So on that note, here’s what to pack for a trip to Scotland. 

A quick note on how to dress in Scotland: I would always err on the side of comfort when packing for Scotland. You’ll be much better for it. That means layers, practical footwear and always a raincoat. There’s no particular dress code unless you’re staying at exceptionally fancy hotels.

General packing essentials 

I recommend taking these items below no matter what: 

  • Passport – of course (unless you’re from the UK!).
  • Visa – check if you need one here. 
  • Driver’s licence – for driving and proof of ID.
  • Credit / debit card – I use Monzo as you can track your spending in real-time, choose which currency you would like to pay in and there are no fees unless you take out more than £200 in cash!
  • Travel insurance – at the risk of sounding like a parent… you should always make sure you’re covered for any eventuality no matter what you plan to do. I use Battleface. It has great plans at affordable prices.

Backpacks I recommend for Scotland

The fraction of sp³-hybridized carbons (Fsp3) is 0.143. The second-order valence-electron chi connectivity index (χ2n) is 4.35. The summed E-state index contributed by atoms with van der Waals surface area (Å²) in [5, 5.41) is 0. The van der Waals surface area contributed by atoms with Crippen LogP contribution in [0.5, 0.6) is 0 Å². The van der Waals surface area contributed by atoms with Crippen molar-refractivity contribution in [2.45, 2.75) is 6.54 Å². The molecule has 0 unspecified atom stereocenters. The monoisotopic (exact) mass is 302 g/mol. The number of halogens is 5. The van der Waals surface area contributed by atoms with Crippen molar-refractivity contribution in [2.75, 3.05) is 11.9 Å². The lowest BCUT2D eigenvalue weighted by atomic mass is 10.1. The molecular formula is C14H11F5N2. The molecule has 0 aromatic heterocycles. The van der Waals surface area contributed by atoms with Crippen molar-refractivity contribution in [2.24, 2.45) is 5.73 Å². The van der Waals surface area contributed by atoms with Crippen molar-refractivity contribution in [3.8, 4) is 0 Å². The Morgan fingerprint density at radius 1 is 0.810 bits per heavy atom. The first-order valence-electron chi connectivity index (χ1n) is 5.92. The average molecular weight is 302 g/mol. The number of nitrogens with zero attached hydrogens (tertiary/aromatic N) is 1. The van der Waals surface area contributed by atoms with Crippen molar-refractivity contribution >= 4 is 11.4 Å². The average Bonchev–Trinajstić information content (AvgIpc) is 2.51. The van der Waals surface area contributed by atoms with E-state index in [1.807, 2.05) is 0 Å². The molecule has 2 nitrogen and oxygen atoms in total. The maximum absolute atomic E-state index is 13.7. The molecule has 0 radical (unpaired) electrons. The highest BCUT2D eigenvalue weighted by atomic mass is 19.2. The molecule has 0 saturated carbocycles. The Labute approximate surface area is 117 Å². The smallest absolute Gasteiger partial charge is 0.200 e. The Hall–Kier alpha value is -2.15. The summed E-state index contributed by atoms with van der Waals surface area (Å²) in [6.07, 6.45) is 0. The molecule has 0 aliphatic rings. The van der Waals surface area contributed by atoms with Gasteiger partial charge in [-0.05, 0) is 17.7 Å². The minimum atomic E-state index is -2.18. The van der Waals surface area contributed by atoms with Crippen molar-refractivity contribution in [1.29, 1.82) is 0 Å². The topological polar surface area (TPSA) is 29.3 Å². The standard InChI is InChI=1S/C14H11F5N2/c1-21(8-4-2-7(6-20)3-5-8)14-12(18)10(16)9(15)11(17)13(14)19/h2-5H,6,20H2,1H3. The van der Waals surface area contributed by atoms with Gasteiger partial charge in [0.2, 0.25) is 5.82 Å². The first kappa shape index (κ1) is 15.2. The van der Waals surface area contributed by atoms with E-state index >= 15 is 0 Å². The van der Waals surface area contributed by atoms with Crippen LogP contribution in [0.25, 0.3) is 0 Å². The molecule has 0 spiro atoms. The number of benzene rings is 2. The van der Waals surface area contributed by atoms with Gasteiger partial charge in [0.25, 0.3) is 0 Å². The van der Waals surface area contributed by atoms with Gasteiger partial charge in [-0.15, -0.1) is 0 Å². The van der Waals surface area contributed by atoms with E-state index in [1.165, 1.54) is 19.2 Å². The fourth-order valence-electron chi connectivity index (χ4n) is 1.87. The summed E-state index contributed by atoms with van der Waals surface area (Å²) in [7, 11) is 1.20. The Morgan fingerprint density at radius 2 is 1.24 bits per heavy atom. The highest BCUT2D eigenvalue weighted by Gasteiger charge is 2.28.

A good backpack is a must when travelling to Scotland – particularly if you’re going to be on the go and spending time outdoors. 

The brand that does it for me is Osprey. Its bags are comfortable, good quality and well-built for being on the road. 

Osprey Arcane Roll Top

Osprey Arcane Roll Top black backpack. A stylish daypack for your Scotland packing list.

For a small daypack, I recommend the unisex Arcane Roll Top which carries up to 22L. It’s practical but looks nice enough when you’re out and about sightseeing or going for dinner in the city. It’s also made from certified recycled fabric!

Osprey Fairview 40

Osprey Fairview 40 women's backpack in forest green is one of the best items to take on your Scotland packing list.